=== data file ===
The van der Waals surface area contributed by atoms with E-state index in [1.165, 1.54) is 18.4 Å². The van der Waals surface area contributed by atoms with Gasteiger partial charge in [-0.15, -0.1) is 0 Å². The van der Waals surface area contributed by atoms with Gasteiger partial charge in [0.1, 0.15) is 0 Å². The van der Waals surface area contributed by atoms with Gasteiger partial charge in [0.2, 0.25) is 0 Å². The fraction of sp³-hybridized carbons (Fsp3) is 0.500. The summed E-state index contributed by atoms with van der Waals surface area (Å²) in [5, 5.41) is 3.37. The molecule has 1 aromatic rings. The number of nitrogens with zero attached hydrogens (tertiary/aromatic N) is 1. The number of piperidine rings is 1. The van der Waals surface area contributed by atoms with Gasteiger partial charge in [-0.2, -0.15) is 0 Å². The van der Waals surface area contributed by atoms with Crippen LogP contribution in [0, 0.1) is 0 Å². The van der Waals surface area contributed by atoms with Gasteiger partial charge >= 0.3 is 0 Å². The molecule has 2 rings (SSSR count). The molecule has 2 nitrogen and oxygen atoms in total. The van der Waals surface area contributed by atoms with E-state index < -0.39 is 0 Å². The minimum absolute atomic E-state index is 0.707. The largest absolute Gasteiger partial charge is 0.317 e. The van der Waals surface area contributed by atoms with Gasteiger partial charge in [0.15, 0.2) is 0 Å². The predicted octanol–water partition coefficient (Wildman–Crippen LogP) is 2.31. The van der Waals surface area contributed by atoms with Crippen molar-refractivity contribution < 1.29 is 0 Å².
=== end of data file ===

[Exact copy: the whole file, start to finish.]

The van der Waals surface area contributed by atoms with E-state index in [1.165, 1.54) is 18.4 Å². The van der Waals surface area contributed by atoms with Gasteiger partial charge in [-0.15, -0.1) is 0 Å². The van der Waals surface area contributed by atoms with Gasteiger partial charge in [0.1, 0.15) is 0 Å². The van der Waals surface area contributed by atoms with Gasteiger partial charge in [0.2, 0.25) is 0 Å². The fraction of sp³-hybridized carbons (Fsp3) is 0.500. The summed E-state index contributed by atoms with van der Waals surface area (Å²) in [5, 5.41) is 3.37. The molecule has 1 aromatic rings. The number of nitrogens with zero attached hydrogens (tertiary/aromatic N) is 1. The number of piperidine rings is 1. The van der Waals surface area contributed by atoms with Gasteiger partial charge in [-0.2, -0.15) is 0 Å². The van der Waals surface area contributed by atoms with Crippen LogP contribution in [0, 0.1) is 0 Å². The van der Waals surface area contributed by atoms with Gasteiger partial charge >= 0.3 is 0 Å². The molecule has 2 rings (SSSR count). The molecule has 2 nitrogen and oxygen atoms in total. The van der Waals surface area contributed by atoms with E-state index < -0.39 is 0 Å². The minimum absolute atomic E-state index is 0.707. The largest absolute Gasteiger partial charge is 0.317 e. The van der Waals surface area contributed by atoms with Gasteiger partial charge in [0.15, 0.2) is 0 Å². The predicted octanol–water partition coefficient (Wildman–Crippen LogP) is 2.31. The van der Waals surface area contributed by atoms with Crippen molar-refractivity contribution < 1.29 is 0 Å².